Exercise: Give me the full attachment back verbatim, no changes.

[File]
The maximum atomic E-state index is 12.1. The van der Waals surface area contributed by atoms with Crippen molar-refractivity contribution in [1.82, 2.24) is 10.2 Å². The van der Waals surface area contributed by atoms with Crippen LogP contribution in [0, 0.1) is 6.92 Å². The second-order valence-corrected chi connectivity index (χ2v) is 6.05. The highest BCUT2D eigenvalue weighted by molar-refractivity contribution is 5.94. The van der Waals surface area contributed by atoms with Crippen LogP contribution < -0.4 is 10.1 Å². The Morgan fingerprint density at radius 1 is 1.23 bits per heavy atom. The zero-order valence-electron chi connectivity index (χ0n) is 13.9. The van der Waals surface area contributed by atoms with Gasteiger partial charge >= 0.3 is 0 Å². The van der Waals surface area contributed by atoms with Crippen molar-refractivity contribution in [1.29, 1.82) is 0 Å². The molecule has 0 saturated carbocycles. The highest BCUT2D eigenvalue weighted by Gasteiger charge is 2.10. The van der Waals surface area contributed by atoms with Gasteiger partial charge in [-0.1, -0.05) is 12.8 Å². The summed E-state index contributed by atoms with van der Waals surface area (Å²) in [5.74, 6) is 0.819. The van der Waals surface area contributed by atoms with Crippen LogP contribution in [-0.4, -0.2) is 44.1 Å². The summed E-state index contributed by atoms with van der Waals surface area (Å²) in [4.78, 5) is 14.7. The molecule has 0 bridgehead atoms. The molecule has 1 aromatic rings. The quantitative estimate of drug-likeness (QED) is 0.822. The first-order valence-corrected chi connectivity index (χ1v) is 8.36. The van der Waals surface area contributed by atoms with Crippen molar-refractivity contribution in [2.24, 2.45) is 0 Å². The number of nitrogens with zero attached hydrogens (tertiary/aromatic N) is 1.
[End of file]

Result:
The maximum atomic E-state index is 12.1. The van der Waals surface area contributed by atoms with Crippen molar-refractivity contribution in [1.82, 2.24) is 10.2 Å². The van der Waals surface area contributed by atoms with Crippen LogP contribution in [0, 0.1) is 6.92 Å². The second-order valence-corrected chi connectivity index (χ2v) is 6.05. The highest BCUT2D eigenvalue weighted by molar-refractivity contribution is 5.94. The van der Waals surface area contributed by atoms with Crippen LogP contribution < -0.4 is 10.1 Å². The Morgan fingerprint density at radius 1 is 1.23 bits per heavy atom. The zero-order valence-electron chi connectivity index (χ0n) is 13.9. The van der Waals surface area contributed by atoms with Gasteiger partial charge >= 0.3 is 0 Å². The van der Waals surface area contributed by atoms with Crippen molar-refractivity contribution in [1.29, 1.82) is 0 Å². The molecule has 0 saturated carbocycles. The highest BCUT2D eigenvalue weighted by Gasteiger charge is 2.10. The van der Waals surface area contributed by atoms with Gasteiger partial charge in [-0.1, -0.05) is 12.8 Å². The summed E-state index contributed by atoms with van der Waals surface area (Å²) in [5.74, 6) is 0.819. The van der Waals surface area contributed by atoms with Crippen LogP contribution in [-0.4, -0.2) is 44.1 Å². The summed E-state index contributed by atoms with van der Waals surface area (Å²) in [4.78, 5) is 14.7. The molecule has 0 bridgehead atoms. The molecule has 1 aromatic rings. The quantitative estimate of drug-likeness (QED) is 0.822. The first-order valence-corrected chi connectivity index (χ1v) is 8.36. The van der Waals surface area contributed by atoms with Crippen molar-refractivity contribution in [2.24, 2.45) is 0 Å². The number of nitrogens with zero attached hydrogens (tertiary/aromatic N) is 1.